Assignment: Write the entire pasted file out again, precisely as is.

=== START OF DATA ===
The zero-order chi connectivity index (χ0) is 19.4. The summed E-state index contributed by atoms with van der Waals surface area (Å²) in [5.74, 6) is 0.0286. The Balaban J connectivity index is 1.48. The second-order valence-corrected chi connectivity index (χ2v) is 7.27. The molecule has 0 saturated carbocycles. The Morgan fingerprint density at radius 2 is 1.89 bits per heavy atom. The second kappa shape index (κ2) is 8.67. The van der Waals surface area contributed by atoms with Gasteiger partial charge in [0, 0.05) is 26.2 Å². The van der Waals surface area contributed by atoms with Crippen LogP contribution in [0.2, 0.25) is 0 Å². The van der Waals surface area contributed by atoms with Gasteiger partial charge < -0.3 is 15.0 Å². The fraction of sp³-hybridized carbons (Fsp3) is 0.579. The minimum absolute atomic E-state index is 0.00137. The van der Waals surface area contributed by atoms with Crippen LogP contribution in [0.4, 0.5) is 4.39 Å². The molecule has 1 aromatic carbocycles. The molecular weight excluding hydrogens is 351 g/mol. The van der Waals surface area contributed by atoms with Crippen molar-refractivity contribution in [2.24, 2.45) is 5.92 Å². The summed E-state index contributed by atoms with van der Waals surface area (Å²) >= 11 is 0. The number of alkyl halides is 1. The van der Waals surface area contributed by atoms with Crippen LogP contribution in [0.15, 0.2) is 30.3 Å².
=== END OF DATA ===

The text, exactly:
The zero-order chi connectivity index (χ0) is 19.4. The summed E-state index contributed by atoms with van der Waals surface area (Å²) in [5.74, 6) is 0.0286. The Balaban J connectivity index is 1.48. The second-order valence-corrected chi connectivity index (χ2v) is 7.27. The molecule has 0 saturated carbocycles. The Morgan fingerprint density at radius 2 is 1.89 bits per heavy atom. The second kappa shape index (κ2) is 8.67. The van der Waals surface area contributed by atoms with Gasteiger partial charge in [0, 0.05) is 26.2 Å². The van der Waals surface area contributed by atoms with Crippen LogP contribution in [0.2, 0.25) is 0 Å². The van der Waals surface area contributed by atoms with Gasteiger partial charge < -0.3 is 15.0 Å². The fraction of sp³-hybridized carbons (Fsp3) is 0.579. The minimum absolute atomic E-state index is 0.00137. The van der Waals surface area contributed by atoms with Crippen LogP contribution in [0.4, 0.5) is 4.39 Å². The molecule has 1 aromatic carbocycles. The molecular weight excluding hydrogens is 351 g/mol. The van der Waals surface area contributed by atoms with Crippen molar-refractivity contribution in [2.24, 2.45) is 5.92 Å². The summed E-state index contributed by atoms with van der Waals surface area (Å²) >= 11 is 0. The number of alkyl halides is 1. The van der Waals surface area contributed by atoms with Crippen LogP contribution in [0.15, 0.2) is 30.3 Å².